Oceanic Whitetip Shark (Carcharhinus longimanus)
Oceanic whitetip sharks are moderately large sharks with a global distribution. This stocky shark is easily distinguished from other sharks by its unmistakable whitish-tipped first dorsal, pectoral, pelvic, and caudal fins. It has a large rounded first dorsal fin and very long and wide paddle-like pectoral fins with a short, bluntly rounded nose and small circular eyes.
They feed on bony fishes (including tunas, barracuda, white marlin, dolphinfish, lancetfish, oarfish, threadfish, swordfish), also threadfins, stingrays, sea turtles, sea birds, gastropods, squid, crustaceans, mammalian carrion and garbage.
The oceanic whitetip shark is a pelagic species that lives near the surface in warm waters in the open ocean, usually well offshore.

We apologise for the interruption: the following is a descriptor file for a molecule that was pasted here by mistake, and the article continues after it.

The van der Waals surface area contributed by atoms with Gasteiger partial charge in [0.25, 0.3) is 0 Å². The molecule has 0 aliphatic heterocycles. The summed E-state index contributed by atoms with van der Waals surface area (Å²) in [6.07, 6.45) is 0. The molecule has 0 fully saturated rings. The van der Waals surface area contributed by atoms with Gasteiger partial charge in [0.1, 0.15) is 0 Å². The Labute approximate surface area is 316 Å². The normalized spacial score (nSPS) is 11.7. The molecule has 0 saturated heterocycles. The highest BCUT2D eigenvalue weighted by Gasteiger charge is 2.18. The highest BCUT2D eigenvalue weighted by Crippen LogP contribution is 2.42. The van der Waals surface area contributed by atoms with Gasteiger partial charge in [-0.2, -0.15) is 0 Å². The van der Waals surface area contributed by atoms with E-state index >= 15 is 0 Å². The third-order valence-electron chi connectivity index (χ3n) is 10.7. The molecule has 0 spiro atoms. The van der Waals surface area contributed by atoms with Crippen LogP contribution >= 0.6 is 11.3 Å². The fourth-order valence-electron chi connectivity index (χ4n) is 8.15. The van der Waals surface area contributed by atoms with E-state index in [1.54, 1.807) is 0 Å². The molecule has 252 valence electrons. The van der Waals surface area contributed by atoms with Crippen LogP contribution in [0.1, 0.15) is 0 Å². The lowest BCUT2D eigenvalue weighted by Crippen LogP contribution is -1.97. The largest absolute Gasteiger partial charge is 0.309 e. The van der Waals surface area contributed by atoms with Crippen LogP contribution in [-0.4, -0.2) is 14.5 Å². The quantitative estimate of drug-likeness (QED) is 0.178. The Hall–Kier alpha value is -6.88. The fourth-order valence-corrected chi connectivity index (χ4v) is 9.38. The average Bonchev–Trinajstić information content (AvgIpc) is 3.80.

Oceanic whitetip sharks are found worldwide in warm tropical and subtropical waters between 20° North and 20° South latitude, but can be found up to about 30° North and South latitude during seasonal movements to higher latitudes in the summer months.
- trade of fins
Oceanic whitetip sharks are one of the more common tropical pelagic species taken as bycatch primarily in tuna and swordfish fisheries with pelagic longlines, purse seines, and probably also with pelagic gillnets, handlines and occasionally pelagic and even bottom trawls.
Fins have high value (US$20 to US$40 per lb) in the international fin trade and are used to make shark fin soup.
- Read the proposal submitted by Colombia, and cosponsored by the United States and Brazil, for consideration at CoP16.
- Check out our fact sheet to learn more about oceanic whitetip sharks. Also available in Arabic, French, Portuguese, Russian, and Spanish .
- Visit our marine issues page to learn how CITES can benefit marine species.